I am far from perfect. However, I believe that it is understanding that we should take from that day. Understanding that we are not alone and never have been. And that the world is shrinking and that we are less and less alone every day. Thus, we need to reach out and try to understand what seems strange.
They are just people. The world is just people. They all want to live and love and exist –except for a very few people who hold no value there. Thus it has always been and it is something we should continue to fight against.
I remember a scene with Henry Fonda in the great Cold War classic Fail-Safe. In it, U.S. bombers have mistakenly gotten and order to bomb Moscow. The president is on the phone with the premiere of the Soviet Union and the two wonder if they can actually bridge the gaps between them. The Soviet premier wonders if two men can come together even when there is “so much between us.”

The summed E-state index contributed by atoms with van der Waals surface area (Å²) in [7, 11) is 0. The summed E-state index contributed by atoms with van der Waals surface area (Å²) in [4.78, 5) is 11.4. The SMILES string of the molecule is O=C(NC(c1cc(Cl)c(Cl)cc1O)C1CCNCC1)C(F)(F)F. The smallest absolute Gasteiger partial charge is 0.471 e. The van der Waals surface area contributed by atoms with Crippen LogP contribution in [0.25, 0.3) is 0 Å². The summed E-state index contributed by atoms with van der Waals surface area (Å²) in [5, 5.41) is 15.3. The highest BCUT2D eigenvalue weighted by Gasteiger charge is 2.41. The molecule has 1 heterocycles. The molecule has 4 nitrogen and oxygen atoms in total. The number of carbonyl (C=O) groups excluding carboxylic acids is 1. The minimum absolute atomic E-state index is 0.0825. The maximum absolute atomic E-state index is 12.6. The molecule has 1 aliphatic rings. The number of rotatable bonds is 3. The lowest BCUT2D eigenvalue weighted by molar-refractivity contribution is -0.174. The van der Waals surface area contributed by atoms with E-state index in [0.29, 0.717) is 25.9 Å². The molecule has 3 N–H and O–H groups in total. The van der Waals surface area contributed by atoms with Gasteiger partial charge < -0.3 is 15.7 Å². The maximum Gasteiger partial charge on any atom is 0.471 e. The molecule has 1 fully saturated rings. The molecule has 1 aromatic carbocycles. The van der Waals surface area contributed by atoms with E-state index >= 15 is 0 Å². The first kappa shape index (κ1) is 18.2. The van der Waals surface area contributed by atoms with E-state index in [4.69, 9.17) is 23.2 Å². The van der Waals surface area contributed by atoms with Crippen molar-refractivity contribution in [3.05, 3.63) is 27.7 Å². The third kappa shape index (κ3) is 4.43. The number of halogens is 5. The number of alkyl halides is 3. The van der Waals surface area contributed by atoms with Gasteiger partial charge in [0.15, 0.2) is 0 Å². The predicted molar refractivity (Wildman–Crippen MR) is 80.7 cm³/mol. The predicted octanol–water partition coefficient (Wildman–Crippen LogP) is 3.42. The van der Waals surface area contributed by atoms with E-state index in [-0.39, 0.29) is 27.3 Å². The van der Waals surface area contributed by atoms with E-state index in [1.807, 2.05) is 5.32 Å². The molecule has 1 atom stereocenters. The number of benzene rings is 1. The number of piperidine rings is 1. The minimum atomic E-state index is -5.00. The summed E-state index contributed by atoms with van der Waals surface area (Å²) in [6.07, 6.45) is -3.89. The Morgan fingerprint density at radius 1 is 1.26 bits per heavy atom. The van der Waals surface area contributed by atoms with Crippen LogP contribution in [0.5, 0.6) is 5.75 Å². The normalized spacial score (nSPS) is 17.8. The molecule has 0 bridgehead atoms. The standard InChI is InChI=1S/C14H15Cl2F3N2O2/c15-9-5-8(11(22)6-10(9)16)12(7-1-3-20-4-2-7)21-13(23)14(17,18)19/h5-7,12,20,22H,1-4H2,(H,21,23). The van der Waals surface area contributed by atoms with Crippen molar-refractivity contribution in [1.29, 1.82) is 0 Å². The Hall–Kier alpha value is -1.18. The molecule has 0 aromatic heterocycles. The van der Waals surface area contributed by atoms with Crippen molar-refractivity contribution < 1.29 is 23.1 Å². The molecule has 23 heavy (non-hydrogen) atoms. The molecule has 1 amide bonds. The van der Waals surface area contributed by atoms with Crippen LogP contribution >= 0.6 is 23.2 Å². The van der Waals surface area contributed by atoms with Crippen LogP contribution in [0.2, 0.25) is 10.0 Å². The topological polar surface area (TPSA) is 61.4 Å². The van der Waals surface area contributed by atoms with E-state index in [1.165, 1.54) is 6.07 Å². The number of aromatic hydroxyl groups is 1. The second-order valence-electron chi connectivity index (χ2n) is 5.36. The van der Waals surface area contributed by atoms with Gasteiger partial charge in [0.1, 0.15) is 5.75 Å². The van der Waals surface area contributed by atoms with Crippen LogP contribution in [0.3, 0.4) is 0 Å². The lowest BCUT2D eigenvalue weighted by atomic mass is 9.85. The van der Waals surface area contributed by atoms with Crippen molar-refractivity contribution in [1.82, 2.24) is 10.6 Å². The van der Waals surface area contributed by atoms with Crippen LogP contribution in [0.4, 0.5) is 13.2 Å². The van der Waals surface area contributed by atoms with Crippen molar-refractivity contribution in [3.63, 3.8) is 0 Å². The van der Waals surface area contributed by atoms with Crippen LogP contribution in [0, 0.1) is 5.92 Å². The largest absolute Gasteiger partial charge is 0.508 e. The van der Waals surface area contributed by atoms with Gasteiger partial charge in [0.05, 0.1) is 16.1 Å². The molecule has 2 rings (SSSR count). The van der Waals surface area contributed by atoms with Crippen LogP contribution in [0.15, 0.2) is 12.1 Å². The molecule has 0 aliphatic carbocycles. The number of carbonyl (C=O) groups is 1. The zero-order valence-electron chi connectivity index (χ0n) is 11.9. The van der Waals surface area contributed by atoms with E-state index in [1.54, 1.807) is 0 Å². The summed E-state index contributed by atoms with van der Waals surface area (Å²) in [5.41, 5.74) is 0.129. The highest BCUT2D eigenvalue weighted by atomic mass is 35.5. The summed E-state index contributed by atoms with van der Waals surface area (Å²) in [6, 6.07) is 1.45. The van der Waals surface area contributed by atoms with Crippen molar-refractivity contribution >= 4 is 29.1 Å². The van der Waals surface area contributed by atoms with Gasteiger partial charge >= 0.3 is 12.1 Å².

The U.S. President says, “We put it there, Mr. Chairman, and we’re not helpless. What we put between us, we can remove.”
Just before that he also says, “We’re responsible for what happens to us. Today we had a taste of the future. Do we learn from it, or do we go on the way we have?”
If you think about it, the country has been more divided and more blown apart since that day. Everything really has changed. The men who did this hit us physically and emotionally that day. When the economy collapsed, they hit us financially. And now, years later, as the country polarizes more and more around ideology and absolutes rather than compromise and understanding, well, they continue to hit us. They changed us.
I hope that we become a country that understands. I hope that we eventually decide that the way to move forward is to reach out rather than continue to divide. I hope we all eventually understand that we are all here, sharing this very small speck of dirt spinning and hurtling through a vastness of space so great that our human brains can scarcely comprehend it. And that means, all we have is each other to fight off the darkness. Instead of living in fear, increasing that darkness, maybe some understanding can bring light.
I just know that things were quiet that day. I look out the window today, in 2012, and the sky is about as blue and beautiful as it was that day. I hope that it is now a sign of hope rather than a memory of tragedy. I think, in the end, that is the legacy of 9/11/01.